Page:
This text was uploaded from Openstax into Pressbooks by Julie Lazzara on 6-25-2020.
OpenStax is a nonprofit based at Rice University, and it’s our mission to improve student access to education. Our first openly licensed college textbook was published in 2012, and our library has since scaled to over 35 books for college and AP® courses used by hundreds of thousands of students. OpenStax Tutor, our low-cost personalized learning tool, is being piloted in college courses throughout the country. Through our partnerships with philanthropic foundations and our alliance with other educational resource organizations, OpenStax is breaking down the most common barriers to learning and empowering students and instructors to succeed. This textbook was written to increase student access to high-quality learning materials, maintaining the highest standards of academic rigor at little to no cost.
About Psychology 2e
Psychology 2e is designed to meet scope and sequence requirements for the single-semester introduction to psychology course. The book offers a comprehensive treatment of core concepts, grounded in both classic studies and current and emerging research. The text also includes coverage of the DSM-5 in examinations of psychological disorders. Psychology 2e incorporates discussions that reflect the diversity within the discipline, as well as the diversity of cultures and communities across the globe. Psychology 2e is licensed under a Creative Commons Attribution 4.0 International (CC BY) license, which means that you can distribute, remix, and build upon the content, as long as you provide attribution to OpenStax and its content contributors.
The first edition of Psychology has been used by thousands of faculty and hundreds of thousands of students since its publication in 2015. OpenStax mined our adopters’ extensive and helpful feedback to identify the most significant revision needs while maintaining the organization that many instructors had incorporated into their courses. Specific surveys, pre-revision reviews, and customization analysis, as well as analytical data from OpenStax partners and online learning environments, all aided in planning the revision.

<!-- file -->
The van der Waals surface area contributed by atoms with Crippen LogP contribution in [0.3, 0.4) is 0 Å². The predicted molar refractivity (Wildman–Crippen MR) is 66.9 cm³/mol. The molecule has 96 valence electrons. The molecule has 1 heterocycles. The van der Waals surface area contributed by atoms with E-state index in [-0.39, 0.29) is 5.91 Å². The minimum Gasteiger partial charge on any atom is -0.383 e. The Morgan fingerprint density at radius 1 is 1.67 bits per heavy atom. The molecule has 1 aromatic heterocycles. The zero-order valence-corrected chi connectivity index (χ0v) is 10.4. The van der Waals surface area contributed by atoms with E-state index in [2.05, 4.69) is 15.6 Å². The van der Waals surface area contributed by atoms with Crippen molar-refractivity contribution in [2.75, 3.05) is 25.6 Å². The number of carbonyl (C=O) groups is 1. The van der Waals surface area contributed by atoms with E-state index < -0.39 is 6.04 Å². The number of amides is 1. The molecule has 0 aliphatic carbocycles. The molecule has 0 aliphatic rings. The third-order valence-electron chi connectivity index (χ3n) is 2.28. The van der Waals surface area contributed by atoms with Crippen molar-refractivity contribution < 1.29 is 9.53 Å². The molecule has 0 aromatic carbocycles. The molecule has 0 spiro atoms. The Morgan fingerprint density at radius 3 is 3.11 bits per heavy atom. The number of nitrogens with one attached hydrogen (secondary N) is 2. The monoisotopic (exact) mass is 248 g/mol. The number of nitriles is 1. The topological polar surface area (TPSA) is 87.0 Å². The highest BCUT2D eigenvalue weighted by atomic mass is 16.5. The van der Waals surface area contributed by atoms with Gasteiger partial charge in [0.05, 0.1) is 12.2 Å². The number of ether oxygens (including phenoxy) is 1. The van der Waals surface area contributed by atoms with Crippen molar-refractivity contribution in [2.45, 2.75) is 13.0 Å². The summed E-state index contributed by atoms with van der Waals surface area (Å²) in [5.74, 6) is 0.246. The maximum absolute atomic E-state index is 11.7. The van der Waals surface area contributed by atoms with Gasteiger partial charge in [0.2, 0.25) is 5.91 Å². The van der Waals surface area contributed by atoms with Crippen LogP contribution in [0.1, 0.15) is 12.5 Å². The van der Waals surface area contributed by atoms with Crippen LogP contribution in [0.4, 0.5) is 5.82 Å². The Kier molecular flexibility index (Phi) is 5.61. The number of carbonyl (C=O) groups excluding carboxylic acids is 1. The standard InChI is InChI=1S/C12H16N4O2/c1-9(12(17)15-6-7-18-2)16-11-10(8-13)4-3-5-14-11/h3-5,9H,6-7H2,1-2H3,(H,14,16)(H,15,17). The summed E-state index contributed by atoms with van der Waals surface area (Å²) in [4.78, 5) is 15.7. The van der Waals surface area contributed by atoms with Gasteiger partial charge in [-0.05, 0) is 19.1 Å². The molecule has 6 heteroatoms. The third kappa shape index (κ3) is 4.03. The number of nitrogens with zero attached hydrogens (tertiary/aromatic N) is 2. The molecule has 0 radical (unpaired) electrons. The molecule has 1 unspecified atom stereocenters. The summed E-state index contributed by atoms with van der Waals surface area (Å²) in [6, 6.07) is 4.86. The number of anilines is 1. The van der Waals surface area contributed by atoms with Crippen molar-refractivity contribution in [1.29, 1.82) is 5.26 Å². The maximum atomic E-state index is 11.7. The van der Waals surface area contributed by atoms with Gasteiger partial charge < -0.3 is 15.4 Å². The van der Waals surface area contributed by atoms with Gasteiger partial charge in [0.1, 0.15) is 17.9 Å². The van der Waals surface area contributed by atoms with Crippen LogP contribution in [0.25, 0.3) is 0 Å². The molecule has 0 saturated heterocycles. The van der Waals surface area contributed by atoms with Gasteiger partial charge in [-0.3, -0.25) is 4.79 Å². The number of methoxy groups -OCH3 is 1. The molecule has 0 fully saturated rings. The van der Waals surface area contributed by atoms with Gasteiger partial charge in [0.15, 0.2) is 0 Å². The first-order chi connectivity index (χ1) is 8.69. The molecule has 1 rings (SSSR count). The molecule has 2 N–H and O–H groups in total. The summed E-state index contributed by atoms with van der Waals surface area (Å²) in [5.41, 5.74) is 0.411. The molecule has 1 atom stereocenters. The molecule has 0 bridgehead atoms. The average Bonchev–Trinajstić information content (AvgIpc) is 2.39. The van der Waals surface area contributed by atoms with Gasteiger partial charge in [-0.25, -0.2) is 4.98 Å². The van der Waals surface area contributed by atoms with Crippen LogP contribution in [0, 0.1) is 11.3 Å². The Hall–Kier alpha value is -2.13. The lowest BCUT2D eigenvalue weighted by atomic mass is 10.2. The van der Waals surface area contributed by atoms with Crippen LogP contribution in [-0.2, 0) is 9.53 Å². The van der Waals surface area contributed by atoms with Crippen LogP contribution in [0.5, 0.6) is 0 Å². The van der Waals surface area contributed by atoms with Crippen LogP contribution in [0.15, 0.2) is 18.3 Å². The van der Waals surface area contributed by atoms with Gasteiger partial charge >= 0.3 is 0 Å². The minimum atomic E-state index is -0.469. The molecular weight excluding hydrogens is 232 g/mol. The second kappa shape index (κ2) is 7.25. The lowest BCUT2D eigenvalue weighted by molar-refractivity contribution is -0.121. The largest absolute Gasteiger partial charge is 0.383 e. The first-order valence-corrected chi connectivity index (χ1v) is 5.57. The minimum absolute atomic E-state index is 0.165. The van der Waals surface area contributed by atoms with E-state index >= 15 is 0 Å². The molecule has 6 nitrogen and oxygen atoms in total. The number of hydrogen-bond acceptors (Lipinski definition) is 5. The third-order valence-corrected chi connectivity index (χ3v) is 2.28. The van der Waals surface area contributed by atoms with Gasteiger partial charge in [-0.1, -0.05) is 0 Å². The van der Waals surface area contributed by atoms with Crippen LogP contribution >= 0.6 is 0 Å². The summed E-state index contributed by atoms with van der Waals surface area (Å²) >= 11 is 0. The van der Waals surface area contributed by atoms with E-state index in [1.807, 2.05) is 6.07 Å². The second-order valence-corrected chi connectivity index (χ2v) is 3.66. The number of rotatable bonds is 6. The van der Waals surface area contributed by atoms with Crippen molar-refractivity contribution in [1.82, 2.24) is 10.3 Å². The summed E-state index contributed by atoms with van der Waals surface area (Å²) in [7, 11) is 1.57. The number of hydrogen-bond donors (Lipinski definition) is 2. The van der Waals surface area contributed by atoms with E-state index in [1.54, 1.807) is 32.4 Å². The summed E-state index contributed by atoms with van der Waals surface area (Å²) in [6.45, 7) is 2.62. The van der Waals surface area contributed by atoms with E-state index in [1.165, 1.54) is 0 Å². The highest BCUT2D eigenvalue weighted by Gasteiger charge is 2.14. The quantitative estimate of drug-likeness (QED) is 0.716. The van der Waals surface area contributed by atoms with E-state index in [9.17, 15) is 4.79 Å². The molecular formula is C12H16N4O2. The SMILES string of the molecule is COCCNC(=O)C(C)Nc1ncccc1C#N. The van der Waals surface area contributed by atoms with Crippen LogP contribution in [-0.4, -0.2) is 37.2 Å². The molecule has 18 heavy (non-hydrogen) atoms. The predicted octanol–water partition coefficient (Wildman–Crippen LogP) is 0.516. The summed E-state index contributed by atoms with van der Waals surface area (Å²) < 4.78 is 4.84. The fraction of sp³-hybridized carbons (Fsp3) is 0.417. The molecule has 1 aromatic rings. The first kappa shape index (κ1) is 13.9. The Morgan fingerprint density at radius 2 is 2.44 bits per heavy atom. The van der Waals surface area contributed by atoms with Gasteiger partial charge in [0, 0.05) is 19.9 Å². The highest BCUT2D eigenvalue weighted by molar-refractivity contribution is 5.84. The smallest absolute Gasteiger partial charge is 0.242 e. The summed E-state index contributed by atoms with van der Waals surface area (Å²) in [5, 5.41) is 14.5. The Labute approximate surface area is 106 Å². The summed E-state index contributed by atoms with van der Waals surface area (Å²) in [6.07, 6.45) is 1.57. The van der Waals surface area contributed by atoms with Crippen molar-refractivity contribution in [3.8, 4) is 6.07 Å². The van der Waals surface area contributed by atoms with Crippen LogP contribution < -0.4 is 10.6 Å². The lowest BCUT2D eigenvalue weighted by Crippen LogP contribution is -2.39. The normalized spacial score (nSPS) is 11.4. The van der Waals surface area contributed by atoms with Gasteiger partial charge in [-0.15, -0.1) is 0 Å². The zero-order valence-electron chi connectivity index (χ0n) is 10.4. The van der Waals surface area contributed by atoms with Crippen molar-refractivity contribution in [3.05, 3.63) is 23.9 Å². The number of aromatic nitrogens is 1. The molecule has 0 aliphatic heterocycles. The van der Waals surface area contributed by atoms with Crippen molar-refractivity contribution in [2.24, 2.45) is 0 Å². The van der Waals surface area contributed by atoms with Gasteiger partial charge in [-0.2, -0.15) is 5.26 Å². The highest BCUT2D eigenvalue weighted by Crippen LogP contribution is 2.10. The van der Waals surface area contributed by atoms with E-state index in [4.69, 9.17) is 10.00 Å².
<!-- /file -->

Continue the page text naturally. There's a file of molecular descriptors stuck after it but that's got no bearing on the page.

The result is a book that thoroughly treats psychology’s foundational concepts while adding current and meaningful coverage in specific areas. Psychology 2e retains its manageable scope and contains ample features to draw learners into the discipline. Structurally, the textbook remains similar to the first edition, with no chapter reorganization and very targeted changes at the section level.
Changes to the Second Edition
OpenStax only undertakes second editions when significant modifications to the text are necessary. In the case of Psychology 2e, user feedback indicated that we needed to focus on a few key areas, which we have done in the following ways.
Content revisions for clarity, accuracy, and currency
The revision plan varied by chapter based on need. Some chapters were significantly updated for conceptual coverage, research-informed data, and clearer language. In other chapters, the revisions focused mostly on currency of examples and updates to statistics.
Over 210 new research references have been added or updated in order to improve the scholarly underpinnings of the material and broaden the perspective for students. Dozens of examples and feature boxes have been changed or added to better explain concepts and/or increase relevance for students.
Research replication and validity
To engage students in stronger critical analysis and inform them about research reproducibility, substantial coverage has been added to the research chapter and strategically throughout the textbook whenever key studies are discussed. This material is presented in a balanced way and provides instructors with ample opportunity to discuss the importance of replication in a manner that best suits their course.
Diversity, representation, and inclusion
With the help of researchers and teachers who focus on diversity- and identity-related issues, OpenStax has engaged in detailed diversity reviews to identify opportunities to improve the textbook. Reviewers were asked to follow a framework to evaluate the book’s terminology, research citations, key contributors to the field, photos and illustrations, and related aspects, commenting on the representation and consideration of diverse groups. Significant additions and revisions were made in this regard, and the review framework itself is available among the OpenStax Psychology 2e instructor resources.
As with all OpenStax books, the first edition of Psychology was created with a focus on accessibility. We have emphasized and improved that approach in the second edition. Our goal is to ensure that all OpenStax websites and the web view versions of our learning materials follow accessible web design best practices, so that they will meet the W3C-WAI Web Content Accessibility Guidelines (WCAG) 2.0 at Level AA and Section 508 of the Rehabilitation Act. The WCAG 2.0 guidelines explain ways to make web content more accessible for people with disabilities and more user-friendly for everyone.
- To accommodate users of specific assistive technologies, all alternative text was reviewed and revised for comprehensiveness and clarity.
- All illustrations were revised to improve the color contrast, which is important for some visually impaired students.
- Overall, the OpenStax platform has been continually upgraded to improve accessibility.
To learn more about our commitment and progress, please view our accessibility statement.
Psychology 2e engages students through inquiry, self-reflection, and investigation. Features in the second edition have been carefully updated to remain topical and relevant while deepening students’ relationship to the material. They include the following: